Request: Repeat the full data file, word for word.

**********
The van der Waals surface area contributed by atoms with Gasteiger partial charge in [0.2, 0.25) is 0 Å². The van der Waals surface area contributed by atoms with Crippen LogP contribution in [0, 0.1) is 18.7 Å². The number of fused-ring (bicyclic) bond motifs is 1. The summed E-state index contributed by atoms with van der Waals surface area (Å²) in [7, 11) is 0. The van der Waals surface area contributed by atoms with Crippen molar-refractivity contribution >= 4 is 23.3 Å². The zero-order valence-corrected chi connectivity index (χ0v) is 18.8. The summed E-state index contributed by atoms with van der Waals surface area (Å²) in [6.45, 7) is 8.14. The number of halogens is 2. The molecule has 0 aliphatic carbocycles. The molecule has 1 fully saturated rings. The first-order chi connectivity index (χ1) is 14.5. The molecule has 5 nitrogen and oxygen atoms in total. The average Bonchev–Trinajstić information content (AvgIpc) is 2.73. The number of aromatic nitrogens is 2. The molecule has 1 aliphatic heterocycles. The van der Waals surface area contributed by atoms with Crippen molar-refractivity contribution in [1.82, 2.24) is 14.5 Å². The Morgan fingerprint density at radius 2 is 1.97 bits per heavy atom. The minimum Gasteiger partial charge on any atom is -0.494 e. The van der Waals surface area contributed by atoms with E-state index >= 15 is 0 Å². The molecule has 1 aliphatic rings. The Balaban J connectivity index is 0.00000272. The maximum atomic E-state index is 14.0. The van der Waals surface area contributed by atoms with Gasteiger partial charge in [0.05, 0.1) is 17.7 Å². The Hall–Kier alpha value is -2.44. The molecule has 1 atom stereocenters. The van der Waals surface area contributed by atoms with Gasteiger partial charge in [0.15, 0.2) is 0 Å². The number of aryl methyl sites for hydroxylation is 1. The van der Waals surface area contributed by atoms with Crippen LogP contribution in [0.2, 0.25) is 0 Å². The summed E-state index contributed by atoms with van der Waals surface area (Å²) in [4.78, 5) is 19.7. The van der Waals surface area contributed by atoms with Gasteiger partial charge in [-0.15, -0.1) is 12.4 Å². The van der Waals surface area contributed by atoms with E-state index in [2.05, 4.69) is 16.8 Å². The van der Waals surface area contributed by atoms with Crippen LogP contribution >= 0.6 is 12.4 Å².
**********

The van der Waals surface area contributed by atoms with Gasteiger partial charge in [0.2, 0.25) is 0 Å². The van der Waals surface area contributed by atoms with Crippen LogP contribution in [0, 0.1) is 18.7 Å². The number of fused-ring (bicyclic) bond motifs is 1. The summed E-state index contributed by atoms with van der Waals surface area (Å²) in [7, 11) is 0. The van der Waals surface area contributed by atoms with Crippen molar-refractivity contribution >= 4 is 23.3 Å². The zero-order valence-corrected chi connectivity index (χ0v) is 18.8. The summed E-state index contributed by atoms with van der Waals surface area (Å²) in [6.45, 7) is 8.14. The number of halogens is 2. The molecule has 0 aliphatic carbocycles. The molecule has 1 fully saturated rings. The first-order chi connectivity index (χ1) is 14.5. The molecule has 5 nitrogen and oxygen atoms in total. The average Bonchev–Trinajstić information content (AvgIpc) is 2.73. The number of aromatic nitrogens is 2. The molecule has 1 aliphatic heterocycles. The van der Waals surface area contributed by atoms with Crippen molar-refractivity contribution in [1.82, 2.24) is 14.5 Å². The Morgan fingerprint density at radius 2 is 1.97 bits per heavy atom. The minimum Gasteiger partial charge on any atom is -0.494 e. The van der Waals surface area contributed by atoms with E-state index >= 15 is 0 Å². The molecule has 1 aliphatic rings. The Balaban J connectivity index is 0.00000272. The maximum atomic E-state index is 14.0. The van der Waals surface area contributed by atoms with Gasteiger partial charge in [0.05, 0.1) is 17.7 Å². The Hall–Kier alpha value is -2.44. The molecule has 1 atom stereocenters. The van der Waals surface area contributed by atoms with Gasteiger partial charge in [0.15, 0.2) is 0 Å². The number of aryl methyl sites for hydroxylation is 1. The van der Waals surface area contributed by atoms with Crippen LogP contribution in [0.2, 0.25) is 0 Å². The summed E-state index contributed by atoms with van der Waals surface area (Å²) in [4.78, 5) is 19.7. The van der Waals surface area contributed by atoms with Gasteiger partial charge in [-0.15, -0.1) is 12.4 Å². The van der Waals surface area contributed by atoms with E-state index in [2.05, 4.69) is 16.8 Å². The van der Waals surface area contributed by atoms with Crippen LogP contribution >= 0.6 is 12.4 Å².